Colombia’s Congress will consider a bill that would significantly expand penalties for political parties whose congressmen find themselves convicted of crimes, according to reports from La Semana.
The statutes, referred to as the “empty seat” laws, currently prevent political parties from replacing elected officials within their organizations who have been convicted of drug trafficking, ties to illegal armed groups or crimes against humanity.
The new proposal being spearheaded by Senators Juan Valdes and Marco Avirama from the Indigenous Social Alliance party would apply the same punishments to political parties whose members are guilty of corruption, or crimes that involve mismanaging public funds.
The need for such a measure arose, at least in part, from a scandal in the Bogota City Council, in which various councilmen were removed from office for corrupting the city’s contracting process, but were replaced by their political parties.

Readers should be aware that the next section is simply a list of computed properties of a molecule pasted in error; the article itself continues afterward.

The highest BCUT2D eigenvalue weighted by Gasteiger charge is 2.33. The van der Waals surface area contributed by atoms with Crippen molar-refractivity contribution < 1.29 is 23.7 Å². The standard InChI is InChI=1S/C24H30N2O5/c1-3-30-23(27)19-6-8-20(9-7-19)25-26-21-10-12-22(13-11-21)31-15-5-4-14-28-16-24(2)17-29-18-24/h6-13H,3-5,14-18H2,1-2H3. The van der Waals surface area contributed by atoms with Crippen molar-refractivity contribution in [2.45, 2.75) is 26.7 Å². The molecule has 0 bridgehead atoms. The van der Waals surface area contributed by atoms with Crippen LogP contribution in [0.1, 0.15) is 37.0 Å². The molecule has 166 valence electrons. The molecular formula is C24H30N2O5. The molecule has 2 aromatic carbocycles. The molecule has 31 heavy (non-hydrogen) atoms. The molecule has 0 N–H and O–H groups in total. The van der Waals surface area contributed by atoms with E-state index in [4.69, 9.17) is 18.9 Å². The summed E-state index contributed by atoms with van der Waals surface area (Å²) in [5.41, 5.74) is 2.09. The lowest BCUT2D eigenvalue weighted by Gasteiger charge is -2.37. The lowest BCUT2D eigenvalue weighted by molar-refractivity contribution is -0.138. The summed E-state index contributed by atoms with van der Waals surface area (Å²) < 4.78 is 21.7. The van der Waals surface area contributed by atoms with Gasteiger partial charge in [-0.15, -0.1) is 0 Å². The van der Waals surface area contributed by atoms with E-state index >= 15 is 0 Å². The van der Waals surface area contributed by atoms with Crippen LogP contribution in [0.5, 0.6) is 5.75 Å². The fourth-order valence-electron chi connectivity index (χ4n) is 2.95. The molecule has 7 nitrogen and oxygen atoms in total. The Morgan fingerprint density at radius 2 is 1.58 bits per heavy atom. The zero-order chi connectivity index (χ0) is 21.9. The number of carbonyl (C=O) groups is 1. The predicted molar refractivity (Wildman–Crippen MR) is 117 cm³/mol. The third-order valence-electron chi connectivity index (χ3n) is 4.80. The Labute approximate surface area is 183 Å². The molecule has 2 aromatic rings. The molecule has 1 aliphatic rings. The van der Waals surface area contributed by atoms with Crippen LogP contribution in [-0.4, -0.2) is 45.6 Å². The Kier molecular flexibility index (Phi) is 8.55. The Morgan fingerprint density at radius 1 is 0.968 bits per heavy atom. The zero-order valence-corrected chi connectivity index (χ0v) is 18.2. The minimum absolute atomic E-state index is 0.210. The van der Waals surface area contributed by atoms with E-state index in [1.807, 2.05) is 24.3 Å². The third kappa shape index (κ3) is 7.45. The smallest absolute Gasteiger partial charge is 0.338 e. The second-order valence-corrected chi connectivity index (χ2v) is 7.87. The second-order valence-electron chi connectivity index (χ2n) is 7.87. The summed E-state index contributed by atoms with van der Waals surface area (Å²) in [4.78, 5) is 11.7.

Should it become law, the bill would cover the entire spectrum of the political hierarchy in Colombia, including congressmen, council members, delegates, town councilmen, mayors and governors.
“Senator Lozana was going to present an initiative in the same vein but he has told us he will abstain and instead join onto ours,” said senator Avirama on Wednesday. “Various representatives support us because this responsibility cannot be avoided: politicians need to know what class of people accompanies them and what sorts of deals they made to get to power.”
The bill, which has a wide consensus among lawmakers, is expected to be debated soon in the main committee of the Senate.
- ‘Silla Vacia’ tambien para corruptos (La Semana)